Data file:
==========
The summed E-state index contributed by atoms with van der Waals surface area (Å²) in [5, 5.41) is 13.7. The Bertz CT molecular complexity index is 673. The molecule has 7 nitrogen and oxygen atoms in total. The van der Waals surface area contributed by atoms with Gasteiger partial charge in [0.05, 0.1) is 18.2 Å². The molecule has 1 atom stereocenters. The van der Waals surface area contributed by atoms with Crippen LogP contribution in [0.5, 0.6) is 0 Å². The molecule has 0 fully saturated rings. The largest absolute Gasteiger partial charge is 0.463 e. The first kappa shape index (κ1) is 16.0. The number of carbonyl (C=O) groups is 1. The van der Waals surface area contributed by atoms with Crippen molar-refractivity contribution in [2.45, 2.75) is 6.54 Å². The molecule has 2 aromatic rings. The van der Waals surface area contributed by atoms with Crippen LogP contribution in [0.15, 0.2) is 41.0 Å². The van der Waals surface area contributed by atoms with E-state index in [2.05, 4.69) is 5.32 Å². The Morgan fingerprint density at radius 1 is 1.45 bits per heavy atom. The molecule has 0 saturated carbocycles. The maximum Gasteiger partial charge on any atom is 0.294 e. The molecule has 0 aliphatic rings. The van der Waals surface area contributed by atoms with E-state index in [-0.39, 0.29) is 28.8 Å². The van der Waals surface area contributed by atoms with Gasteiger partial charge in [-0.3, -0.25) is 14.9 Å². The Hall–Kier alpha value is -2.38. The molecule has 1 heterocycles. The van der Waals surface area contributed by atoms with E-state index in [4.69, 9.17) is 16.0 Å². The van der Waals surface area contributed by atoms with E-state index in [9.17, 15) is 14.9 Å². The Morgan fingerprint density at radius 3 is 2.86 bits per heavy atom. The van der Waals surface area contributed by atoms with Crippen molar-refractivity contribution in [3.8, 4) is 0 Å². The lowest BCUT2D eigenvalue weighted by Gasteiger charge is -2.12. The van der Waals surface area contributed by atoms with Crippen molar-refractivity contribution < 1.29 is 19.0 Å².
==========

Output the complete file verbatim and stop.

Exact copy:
The summed E-state index contributed by atoms with van der Waals surface area (Å²) in [5, 5.41) is 13.7. The Bertz CT molecular complexity index is 673. The molecule has 7 nitrogen and oxygen atoms in total. The van der Waals surface area contributed by atoms with Gasteiger partial charge in [0.05, 0.1) is 18.2 Å². The molecule has 1 atom stereocenters. The van der Waals surface area contributed by atoms with Crippen LogP contribution in [0.5, 0.6) is 0 Å². The molecule has 0 fully saturated rings. The largest absolute Gasteiger partial charge is 0.463 e. The first kappa shape index (κ1) is 16.0. The number of carbonyl (C=O) groups is 1. The van der Waals surface area contributed by atoms with Crippen molar-refractivity contribution in [2.45, 2.75) is 6.54 Å². The molecule has 2 aromatic rings. The van der Waals surface area contributed by atoms with Crippen LogP contribution in [0.15, 0.2) is 41.0 Å². The van der Waals surface area contributed by atoms with E-state index in [2.05, 4.69) is 5.32 Å². The Morgan fingerprint density at radius 1 is 1.45 bits per heavy atom. The molecule has 0 saturated carbocycles. The maximum Gasteiger partial charge on any atom is 0.294 e. The molecule has 0 aliphatic rings. The van der Waals surface area contributed by atoms with E-state index in [-0.39, 0.29) is 28.8 Å². The van der Waals surface area contributed by atoms with Gasteiger partial charge in [-0.3, -0.25) is 14.9 Å². The Hall–Kier alpha value is -2.38. The molecule has 1 heterocycles. The van der Waals surface area contributed by atoms with E-state index in [4.69, 9.17) is 16.0 Å². The van der Waals surface area contributed by atoms with E-state index in [9.17, 15) is 14.9 Å². The Morgan fingerprint density at radius 3 is 2.86 bits per heavy atom. The van der Waals surface area contributed by atoms with Crippen molar-refractivity contribution in [3.8, 4) is 0 Å². The lowest BCUT2D eigenvalue weighted by Gasteiger charge is -2.12. The van der Waals surface area contributed by atoms with Crippen molar-refractivity contribution < 1.29 is 19.0 Å².